Double ACLs can't dampen passion for the game
Two teams of teenage girls scramble in a hard fought match in the sprawling soccer complex next to the expressway interchange near Lodi.
Fifteen year-old Bethany Jewell is from Salem and plays on the Keystone traveling team.
A sturdy metal brace grips her right knee as she runs down the field.
She recalls a similar game about a year and a half ago when her knee gave out, "I just fell and I knew it had happened again.”
Bethany knew the feeling because she had torn her other knee at the age of 12. Her love of soccer keeps her in the game.
She says it’s not uncommon to see other girls sporting protective gear. She says, at a big soccer tournament, "I will see a couple with the same brace as me.”
An epidemic of knee injuries in female athletes
Kerwyn Jones at Akron Children’s Hospital performed both of Jewell’s knee surgeries. He rebuilt her right ACL, her anterior cruciate ligament, using one of her hamstring tendons.
Jones describes the technique of attaching the new tendon with a tiny metal clip, "and we call it a button because it’s just like a button on your shirt.”
As an orthopedic surgeon Jones says he sees a lot of knee injuries in young girls.
He says the majority of kids that come into his office with a variety of sports related knee injuries like ACL tears, knee cap dislocations, sprains of the ligaments - "it’s predominantly the girls that are coming into the office and not the boys.”
In fact girls playing soccer and basketball and other sports are two to 10 times more likely than boys to tear their ACL’s.
That got Jones wondering what differences in the ligaments themselves could be causing this disparity.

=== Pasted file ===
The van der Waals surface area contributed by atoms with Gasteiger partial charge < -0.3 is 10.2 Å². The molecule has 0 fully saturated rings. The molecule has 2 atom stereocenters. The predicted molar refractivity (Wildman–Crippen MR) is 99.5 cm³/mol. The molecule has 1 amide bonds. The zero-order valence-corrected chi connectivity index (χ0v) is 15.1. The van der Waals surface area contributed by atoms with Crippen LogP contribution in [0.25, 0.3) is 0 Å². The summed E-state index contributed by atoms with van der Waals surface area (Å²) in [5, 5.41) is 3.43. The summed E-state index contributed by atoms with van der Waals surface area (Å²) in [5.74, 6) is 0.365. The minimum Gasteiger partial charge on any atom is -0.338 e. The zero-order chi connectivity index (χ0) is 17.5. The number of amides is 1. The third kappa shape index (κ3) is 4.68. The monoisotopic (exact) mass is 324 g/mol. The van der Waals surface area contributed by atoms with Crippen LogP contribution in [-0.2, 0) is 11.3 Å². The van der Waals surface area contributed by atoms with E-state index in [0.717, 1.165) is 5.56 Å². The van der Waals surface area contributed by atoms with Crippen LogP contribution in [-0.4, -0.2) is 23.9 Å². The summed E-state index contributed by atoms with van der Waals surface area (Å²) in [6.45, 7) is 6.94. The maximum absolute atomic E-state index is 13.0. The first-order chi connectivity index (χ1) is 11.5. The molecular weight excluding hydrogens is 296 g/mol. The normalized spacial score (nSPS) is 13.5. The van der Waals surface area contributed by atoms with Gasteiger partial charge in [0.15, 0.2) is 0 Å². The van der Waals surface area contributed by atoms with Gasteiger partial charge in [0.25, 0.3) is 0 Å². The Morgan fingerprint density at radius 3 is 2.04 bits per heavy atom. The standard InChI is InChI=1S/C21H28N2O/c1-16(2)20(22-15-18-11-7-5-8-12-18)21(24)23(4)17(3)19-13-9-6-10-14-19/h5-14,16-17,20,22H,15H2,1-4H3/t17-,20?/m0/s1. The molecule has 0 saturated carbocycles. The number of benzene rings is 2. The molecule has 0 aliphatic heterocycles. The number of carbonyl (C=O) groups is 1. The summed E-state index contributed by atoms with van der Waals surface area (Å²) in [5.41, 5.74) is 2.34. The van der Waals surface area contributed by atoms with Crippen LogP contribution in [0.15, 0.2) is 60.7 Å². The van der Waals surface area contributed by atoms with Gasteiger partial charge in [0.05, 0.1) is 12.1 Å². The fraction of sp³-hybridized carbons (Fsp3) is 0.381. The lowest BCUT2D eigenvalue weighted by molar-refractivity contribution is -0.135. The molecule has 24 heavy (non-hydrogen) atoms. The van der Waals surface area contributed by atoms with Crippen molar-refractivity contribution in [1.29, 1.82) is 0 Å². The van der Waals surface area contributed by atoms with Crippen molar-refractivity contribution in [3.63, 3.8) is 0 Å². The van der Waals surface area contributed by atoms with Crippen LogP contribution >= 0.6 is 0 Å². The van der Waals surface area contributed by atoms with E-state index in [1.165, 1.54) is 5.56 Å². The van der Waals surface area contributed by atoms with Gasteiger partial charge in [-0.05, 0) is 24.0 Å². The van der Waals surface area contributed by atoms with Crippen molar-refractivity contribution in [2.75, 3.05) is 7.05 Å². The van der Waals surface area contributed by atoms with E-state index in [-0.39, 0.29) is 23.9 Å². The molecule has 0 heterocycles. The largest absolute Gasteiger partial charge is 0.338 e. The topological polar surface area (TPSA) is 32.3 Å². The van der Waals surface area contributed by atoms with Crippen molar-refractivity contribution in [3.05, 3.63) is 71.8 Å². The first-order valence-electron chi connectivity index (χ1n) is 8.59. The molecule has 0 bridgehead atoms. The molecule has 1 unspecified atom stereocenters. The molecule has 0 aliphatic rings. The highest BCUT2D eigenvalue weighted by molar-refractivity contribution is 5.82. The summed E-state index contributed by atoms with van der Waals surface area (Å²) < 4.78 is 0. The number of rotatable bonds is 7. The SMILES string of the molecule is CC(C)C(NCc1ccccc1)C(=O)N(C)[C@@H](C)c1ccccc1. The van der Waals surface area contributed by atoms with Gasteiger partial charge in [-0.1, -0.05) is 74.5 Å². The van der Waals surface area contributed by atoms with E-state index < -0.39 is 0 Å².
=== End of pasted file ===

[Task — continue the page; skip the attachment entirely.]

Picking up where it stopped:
Testing the tissues for genetic differences
Dr. Jones saved samples of torn ligaments from 14 girls and boys who underwent ACL surgery, froze them, and sent them to William Landis, an expert in bones and cartilage at the University of Akron.
Landis says microarray analyses, tests that show what genes are most active in the ligament cells, revealed stark differences in the sexes.
The result, he says, “was a bit of a surprise.”
Landis says three genes that build and maintain ligaments are different for girls and boys. And that makes the ACL's tissue structurally different which Landis says, "may provide a propensity to injury under the same types of stresses.”
The results are a concern for Dr. Jones in treating young athletes. He believes that it’s inherent in women that their ACL’s are structurally weaker, and additionally, that the way girls use their bodies in sports, "really predisposes them to tear their ACL.”
ACL tears in girls is multifactorial problem
Timothy Hewitt is head of the Sports Health and Performance Institute at Ohio State University.
He says without doubt the rash of knee injuries in female athletes is, "a multifactorial problem.”
In addition to genetics, other factors are anatomy and physics.
He says the way many girls stop and turn puts intense pressure on their knees.
Hewitt describes the hip and knee diving in toward the midline of the body as a girl lands. He says this happens with the knee relatively straight and, "most if not all of the weight is on a single, very flat foot." The motion puts most of their weight on a single leg, and a lot of strain on the knee ligaments.
Hewitt says this is because girls are engaging different muscle groups than boys, mainly the quadriceps instead of the hamstring and glutes.
Training for girls, and their coaches is needed
But, while genes can’t be changed, Hewitt says girls can be trained to use their muscles more efficiently in better techniques for landing and turning.
And he says that’s the good news, "because those are the only factors that are actually modifiable... with training.”
Hewitt believes the epidemic of ACL tears in girls is preventable. He’s seen training reduce the risk of injury by one-half to two-thirds, but it’s not being widely used.
Hewitt says training to prevent sports injuries in girls has been sadly underutilized. He's passionate about reversing this deficit. Hewitt says, "we have to get this out to the schools, to the athletic directors, to the coaches.”
Hewitt says training girls to prevent knee injuries also makes them better balanced, and better athletes.
The findings of the genetic underpinnings of ACL tears in girls was presented at the annual meeting of the American Academy of Orthopaedic Surgeons.